Policy and Politics: Rules implementing the Volcker Rule seem destined to change. Although the OCC cannot act unilaterally in making changes – as it must consult and coordinate with the Board of Governors of the Federal Reserve System, the Federal Deposit Insurance Corporation, the Commodity Futures Trading Commission and the Securities and Exchange Commission in instituting amendments to help ensure “consistent application” of the Volcker Rule – the language of OCC’s solicitation is telling. OCC is not seeking input to evaluate whether its requirements related to the Volcker Rule should be changed. Rather, it is seeking comment to determine “how the final rule implementing [the Volcker Rule] should be revised to better accomplish the purposes of the statute.” This preemptory approach follows by less than two months the issuance by the US Department of Treasury of a report calling for substantial amendments to the Volcker Rule and containing other recommendations regarding the regulation of banks and credit unions, in response to President Donald Trump’s Core Principles for the federal regulation of the US financial system issued earlier this year. (Click here for background on Treasury’s recommendations as well as the Core Principles in the article “US Department of Treasury Recommends Modifications to Volcker and Bank Capital Rules, and Rationalization of Financial Regulation” in the June 18, 2017 edition of Bridging the Week.)

  • Nadex’s Trade Practice Surveillance Program Criticized in CFTC Rule Review: The Division of Market Oversight of the Commodity Futures Trading Commission identified various weaknesses in the trade surveillance program of the North American Derivatives Exchange in a rule review by the Commission’s Division of Market Oversight published last week DMO’s review covered from December 12, 2014, to December 11, 2015.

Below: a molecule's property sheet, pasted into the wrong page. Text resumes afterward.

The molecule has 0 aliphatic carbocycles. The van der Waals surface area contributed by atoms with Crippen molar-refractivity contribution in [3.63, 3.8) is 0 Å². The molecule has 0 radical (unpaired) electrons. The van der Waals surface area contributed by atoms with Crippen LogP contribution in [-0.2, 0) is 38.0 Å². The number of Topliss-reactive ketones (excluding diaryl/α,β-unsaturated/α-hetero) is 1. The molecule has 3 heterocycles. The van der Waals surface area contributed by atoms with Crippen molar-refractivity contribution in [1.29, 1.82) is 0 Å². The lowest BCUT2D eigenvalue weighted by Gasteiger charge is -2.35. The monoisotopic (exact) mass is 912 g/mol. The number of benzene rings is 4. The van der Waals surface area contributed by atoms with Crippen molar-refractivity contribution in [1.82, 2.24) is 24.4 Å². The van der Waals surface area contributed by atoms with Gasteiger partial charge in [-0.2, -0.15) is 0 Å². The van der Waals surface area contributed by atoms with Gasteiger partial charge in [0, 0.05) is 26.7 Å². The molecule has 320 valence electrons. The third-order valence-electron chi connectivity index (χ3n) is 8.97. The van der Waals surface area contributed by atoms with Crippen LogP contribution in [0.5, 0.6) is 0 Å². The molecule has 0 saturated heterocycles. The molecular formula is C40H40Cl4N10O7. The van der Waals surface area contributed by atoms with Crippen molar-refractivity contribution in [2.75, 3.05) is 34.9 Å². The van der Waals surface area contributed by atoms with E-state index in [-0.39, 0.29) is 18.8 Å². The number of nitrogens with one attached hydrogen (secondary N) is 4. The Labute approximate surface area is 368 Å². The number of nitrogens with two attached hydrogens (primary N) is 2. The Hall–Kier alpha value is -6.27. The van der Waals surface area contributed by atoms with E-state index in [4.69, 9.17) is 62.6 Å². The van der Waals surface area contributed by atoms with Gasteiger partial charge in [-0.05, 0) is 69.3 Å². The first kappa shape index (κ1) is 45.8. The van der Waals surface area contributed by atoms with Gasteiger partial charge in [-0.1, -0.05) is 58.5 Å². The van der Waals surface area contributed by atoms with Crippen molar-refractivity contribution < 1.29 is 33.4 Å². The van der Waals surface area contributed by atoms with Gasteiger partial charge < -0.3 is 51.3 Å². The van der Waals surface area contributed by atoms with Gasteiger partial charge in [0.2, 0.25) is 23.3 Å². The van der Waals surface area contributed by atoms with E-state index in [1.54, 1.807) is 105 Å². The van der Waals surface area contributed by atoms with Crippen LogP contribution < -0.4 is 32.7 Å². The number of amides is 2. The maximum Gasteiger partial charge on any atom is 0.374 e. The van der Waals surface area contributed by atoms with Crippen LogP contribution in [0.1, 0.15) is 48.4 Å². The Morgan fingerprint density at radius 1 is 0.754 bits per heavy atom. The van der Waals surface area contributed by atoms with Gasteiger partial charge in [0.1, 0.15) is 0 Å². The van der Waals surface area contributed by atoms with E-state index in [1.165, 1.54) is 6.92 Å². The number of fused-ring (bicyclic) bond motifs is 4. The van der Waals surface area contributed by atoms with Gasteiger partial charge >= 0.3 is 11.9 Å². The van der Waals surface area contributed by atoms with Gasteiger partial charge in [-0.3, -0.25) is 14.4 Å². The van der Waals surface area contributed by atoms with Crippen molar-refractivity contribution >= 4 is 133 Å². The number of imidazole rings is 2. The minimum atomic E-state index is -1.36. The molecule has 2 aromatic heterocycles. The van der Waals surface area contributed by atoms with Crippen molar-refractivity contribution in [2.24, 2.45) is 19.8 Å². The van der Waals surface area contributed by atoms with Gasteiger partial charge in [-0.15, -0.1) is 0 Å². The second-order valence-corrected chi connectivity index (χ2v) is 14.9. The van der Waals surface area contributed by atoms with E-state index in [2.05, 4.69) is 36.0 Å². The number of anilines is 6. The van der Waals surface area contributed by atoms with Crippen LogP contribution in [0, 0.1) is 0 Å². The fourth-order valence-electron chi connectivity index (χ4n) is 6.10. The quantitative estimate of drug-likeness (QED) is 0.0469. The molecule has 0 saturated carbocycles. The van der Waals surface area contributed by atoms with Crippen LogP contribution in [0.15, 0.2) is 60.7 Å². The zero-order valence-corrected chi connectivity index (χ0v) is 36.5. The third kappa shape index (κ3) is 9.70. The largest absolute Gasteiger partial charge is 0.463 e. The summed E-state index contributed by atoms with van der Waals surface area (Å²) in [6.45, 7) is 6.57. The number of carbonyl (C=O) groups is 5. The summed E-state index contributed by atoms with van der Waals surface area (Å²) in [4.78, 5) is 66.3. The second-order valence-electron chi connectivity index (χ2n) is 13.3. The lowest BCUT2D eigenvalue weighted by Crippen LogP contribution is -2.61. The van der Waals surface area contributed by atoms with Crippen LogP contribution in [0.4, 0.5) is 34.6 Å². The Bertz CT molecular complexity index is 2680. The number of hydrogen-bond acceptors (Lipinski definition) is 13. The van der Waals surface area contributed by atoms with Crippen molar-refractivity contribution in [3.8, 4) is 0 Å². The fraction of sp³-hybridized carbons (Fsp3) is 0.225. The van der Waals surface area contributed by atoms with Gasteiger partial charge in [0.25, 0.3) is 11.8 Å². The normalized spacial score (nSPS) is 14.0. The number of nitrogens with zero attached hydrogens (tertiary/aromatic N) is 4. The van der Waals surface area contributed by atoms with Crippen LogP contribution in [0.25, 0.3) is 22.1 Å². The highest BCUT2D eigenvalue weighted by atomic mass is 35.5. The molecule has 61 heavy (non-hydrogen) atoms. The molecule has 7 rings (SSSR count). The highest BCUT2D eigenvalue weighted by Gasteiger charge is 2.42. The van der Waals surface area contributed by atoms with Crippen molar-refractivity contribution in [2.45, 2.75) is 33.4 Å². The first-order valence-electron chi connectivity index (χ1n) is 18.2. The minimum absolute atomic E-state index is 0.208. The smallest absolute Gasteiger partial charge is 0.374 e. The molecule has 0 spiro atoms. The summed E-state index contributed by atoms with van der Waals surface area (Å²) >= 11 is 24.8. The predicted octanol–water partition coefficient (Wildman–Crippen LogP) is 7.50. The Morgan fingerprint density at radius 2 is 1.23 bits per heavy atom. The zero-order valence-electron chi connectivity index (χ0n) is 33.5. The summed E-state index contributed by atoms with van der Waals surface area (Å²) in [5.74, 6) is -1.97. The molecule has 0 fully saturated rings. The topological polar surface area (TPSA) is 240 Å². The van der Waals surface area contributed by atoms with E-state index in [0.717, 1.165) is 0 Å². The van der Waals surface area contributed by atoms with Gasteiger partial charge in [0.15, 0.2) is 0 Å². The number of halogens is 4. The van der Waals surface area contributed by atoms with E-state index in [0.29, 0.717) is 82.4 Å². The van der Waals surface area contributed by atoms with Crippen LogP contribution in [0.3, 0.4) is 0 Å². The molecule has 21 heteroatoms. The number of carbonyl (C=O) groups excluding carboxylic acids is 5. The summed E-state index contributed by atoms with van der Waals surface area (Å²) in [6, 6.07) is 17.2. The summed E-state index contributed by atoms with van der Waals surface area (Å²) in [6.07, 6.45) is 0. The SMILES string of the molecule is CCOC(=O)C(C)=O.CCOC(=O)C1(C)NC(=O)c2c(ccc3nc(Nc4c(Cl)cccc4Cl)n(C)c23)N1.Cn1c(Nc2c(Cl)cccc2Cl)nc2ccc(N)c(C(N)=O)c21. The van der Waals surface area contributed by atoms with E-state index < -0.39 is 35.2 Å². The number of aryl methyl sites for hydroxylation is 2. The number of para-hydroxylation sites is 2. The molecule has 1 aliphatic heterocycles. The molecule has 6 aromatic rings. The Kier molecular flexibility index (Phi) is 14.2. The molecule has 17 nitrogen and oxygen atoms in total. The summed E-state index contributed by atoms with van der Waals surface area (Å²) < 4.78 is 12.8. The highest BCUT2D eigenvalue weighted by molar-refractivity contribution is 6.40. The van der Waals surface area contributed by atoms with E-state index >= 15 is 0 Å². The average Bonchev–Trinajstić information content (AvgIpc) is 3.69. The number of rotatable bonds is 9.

(Nadex is a designated contract market for individual traders that offers binary options and spreads. Click here to access additional information regarding the exchange.)

Among other things, the Division noted that, during the relevant time, Nadex only monitored for potential spoofing-type activity on an “infrequent, ad-hoc basis.” According to DMO, Nadex defended its practice because “it would be impracticable for any Nadex member to engage in spoofing, given that members enter trades manually on the Exchange platform.” However, following the time period of the Division’s review, Nadex began daily reviewing a manual report to detect possible spoofing activity and is now working on an automated report after conceding that spoofing could occur on its facility. DMO recommended that Nadex “promptly complete” the development of its surveillance program.

In addition, the Division recommended that Nadex (1) consider whether its compliance staffing and resources are adequate in light of its increasing volume; (2) more fully investigate and document potential violations of its rules; and (3) not solely suspend members’ accounts upon detection of a potential trade practice violation, but conduct a full investigation.